The subject is most commonly addressed in reference to fictional universes that differ markedly from the real world, such as those that introduce entire fictional cities, countries, or even planets, or those that contradict commonly known facts about the world and its history, or those that feature fantasy or science fiction concepts such as magic or faster than light travel—and especially those in which the deliberate development of the setting is a substantial focus of the work.

Floating timeline

A floating timeline (also known as a sliding timescale) is a device used in fiction, particularly in comics and animation, to explain why characters age little or not at all over a period of time – despite real-world markers like notable events, people and technology appearing in the works and correlating with the real world. A floating timeline is a subtle form of retroactive continuity. This is seen most clearly in the case of comic book characters who debuted as teens in the 1940s or the 1960s but who are still relatively young in current comics. Events from the characters' pasts are alluded to, but they are changed from having taken place years ago to having taken place more recently.

Han shot first

"Han shot first" refers to a controversial change made to a scene in the science fiction film Star Wars (1977), in which Han Solo (Harrison Ford) is confronted by the bounty hunter Greedo (Paul Blake) in the Mos Eisley cantina. In the original version of the scene, Han shoots Greedo dead. Later versions are edited so that Greedo attempts to fire at Han first. Director George Lucas altered the scene to give Solo more justification for acting in self-defense. Many fans and commentators oppose the change, feeling it weakens Solo's character. The controversy is referenced in the 2018 film Solo: A Star Wars Story.

Hasbro Universe

The Hasbro Universe refers to several shared fictional universes featuring characters from several franchises owned by toy company Hasbro.

Hypertime

Hypertime is a fictional concept in DC Comics which first appeared in the 1999 The Kingdom limited series. It is a variation of the Multiverse concept that existed in DC Comics before Crisis on Infinite Earths.

Multiverse (Michael Moorcock)

The multiverse is a series of parallel universes in many of the science fiction and fantasy novels and short stories written by Michael Moorcock. (Many other fictional settings also have the concept of a multiverse.) Central to these works is the concept of an Eternal Champion who has potentially multiple identities across multiple dimensions. The multiverse contains a legion of different versions of Earth in various times, histories, and occasionally, sizes. One example is the world in which his Elric Saga takes place. The multiplicity of places in this collection of universes include London, Melniboné, Tanelorn, the Young Kingdoms, and the Realm of Dreams.

Origin story

In entertainment, an origin story is an account or back-story revealing how a character or group of people become a protagonist or antagonist, and it adds to the overall study of a narrative, often giving reasons for their intentions.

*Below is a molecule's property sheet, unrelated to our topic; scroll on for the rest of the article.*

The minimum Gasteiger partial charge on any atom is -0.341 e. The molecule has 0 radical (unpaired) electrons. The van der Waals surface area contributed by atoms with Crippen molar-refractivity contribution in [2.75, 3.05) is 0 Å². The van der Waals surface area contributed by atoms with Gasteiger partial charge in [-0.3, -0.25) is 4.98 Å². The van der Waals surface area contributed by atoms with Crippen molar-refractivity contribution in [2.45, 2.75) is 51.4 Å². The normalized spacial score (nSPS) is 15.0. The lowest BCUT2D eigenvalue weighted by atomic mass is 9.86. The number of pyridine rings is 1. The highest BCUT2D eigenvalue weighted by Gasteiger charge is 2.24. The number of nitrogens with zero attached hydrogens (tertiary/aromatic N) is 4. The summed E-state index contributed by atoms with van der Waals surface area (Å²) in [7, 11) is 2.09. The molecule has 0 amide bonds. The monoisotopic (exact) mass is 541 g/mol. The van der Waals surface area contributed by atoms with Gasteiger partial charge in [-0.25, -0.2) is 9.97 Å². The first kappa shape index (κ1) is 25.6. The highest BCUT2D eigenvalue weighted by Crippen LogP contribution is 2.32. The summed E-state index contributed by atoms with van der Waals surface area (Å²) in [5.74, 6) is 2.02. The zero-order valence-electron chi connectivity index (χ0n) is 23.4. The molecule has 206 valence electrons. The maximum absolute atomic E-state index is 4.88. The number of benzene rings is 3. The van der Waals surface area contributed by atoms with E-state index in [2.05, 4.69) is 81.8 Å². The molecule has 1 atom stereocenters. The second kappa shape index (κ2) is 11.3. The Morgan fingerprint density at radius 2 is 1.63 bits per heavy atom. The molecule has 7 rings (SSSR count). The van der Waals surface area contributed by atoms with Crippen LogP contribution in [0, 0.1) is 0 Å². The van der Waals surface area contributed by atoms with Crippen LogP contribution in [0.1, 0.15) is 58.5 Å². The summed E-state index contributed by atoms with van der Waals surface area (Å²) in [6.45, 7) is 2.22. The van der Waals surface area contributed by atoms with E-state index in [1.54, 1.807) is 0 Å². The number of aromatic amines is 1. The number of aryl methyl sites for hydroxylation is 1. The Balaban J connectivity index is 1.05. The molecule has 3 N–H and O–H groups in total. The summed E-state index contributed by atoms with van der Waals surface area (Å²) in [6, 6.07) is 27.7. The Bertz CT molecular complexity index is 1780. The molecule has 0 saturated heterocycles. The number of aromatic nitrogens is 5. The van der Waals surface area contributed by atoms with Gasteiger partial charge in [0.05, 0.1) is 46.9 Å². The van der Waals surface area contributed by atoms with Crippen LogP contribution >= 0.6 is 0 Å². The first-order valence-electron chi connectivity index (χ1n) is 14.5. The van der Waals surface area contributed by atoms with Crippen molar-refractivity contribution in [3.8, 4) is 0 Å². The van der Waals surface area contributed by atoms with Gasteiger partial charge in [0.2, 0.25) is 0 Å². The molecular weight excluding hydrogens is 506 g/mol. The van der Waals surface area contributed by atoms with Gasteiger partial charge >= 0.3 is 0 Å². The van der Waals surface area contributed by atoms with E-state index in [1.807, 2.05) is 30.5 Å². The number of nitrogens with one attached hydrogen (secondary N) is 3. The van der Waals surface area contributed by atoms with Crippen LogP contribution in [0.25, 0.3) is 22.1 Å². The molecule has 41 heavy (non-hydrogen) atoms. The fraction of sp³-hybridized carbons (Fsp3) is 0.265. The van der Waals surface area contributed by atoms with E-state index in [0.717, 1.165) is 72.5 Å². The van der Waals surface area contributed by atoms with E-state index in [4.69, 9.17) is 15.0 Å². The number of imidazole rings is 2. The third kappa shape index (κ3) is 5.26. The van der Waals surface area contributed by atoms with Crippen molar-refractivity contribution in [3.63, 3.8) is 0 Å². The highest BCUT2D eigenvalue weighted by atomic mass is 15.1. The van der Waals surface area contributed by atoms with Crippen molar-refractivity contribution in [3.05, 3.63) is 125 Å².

In American comic books, it also refers to how characters gained their superpowers and/or the circumstances under which they became superheroes or supervillains. In order to keep their characters current, comic book companies, as well as cartoon companies, game companies, children's show companies, and toy companies, frequently rewrite the origins of their oldest characters. This goes from adding details that do not contradict earlier facts to a totally new origin which makes it seem that it is an altogether different character.

A pourquoi story, also dubbed an "origin story", is also used in mythology, referring to narratives of how a world began, how creatures and plants came into existence, and why certain things in the cosmos have certain yet distinct qualities.

Reboot (fiction)

In serial fiction, a reboot is a new start to an established fictional universe, work, or series that discards all continuity to re-create its characters, plotlines and backstory from the beginning. It has been described as a way to "rebrand" or "restart an entertainment universe that has already been established". The term has been criticised for being a vague and "confusing" "buzzword", and a neologism for remake, a concept which has been losing popularity in the 2010s.

Retroactive continuity

Retroactive continuity, or retcon for short, is a literary device in which established facts in a fictional work are adjusted, ignored, or contradicted by a subsequently published work which breaks continuity with the former.There are various motivations for applying retroactive continuity, including:

To accommodate desired aspects of sequels or derivative works which would otherwise be ruled out;

To correct and overcome errors or problems identified in the prior work since its publication;

To change how the prior work should be interpreted;

To match reality, when assumptions or projections of the future are later proven wrong.Retcons are used by authors to increase their creative freedom, on the assumption that the changes are unimportant to the audience compared to the new story which can be told. For instance, by retroactively setting a prior story in a parallel universe, departed popular characters can be reintroduced. More subtly, a minor plot point might be retroactively expunged (for instance, the heroine leaving home without any food), removing an obstacle to further storytelling (that she should be getting hungry).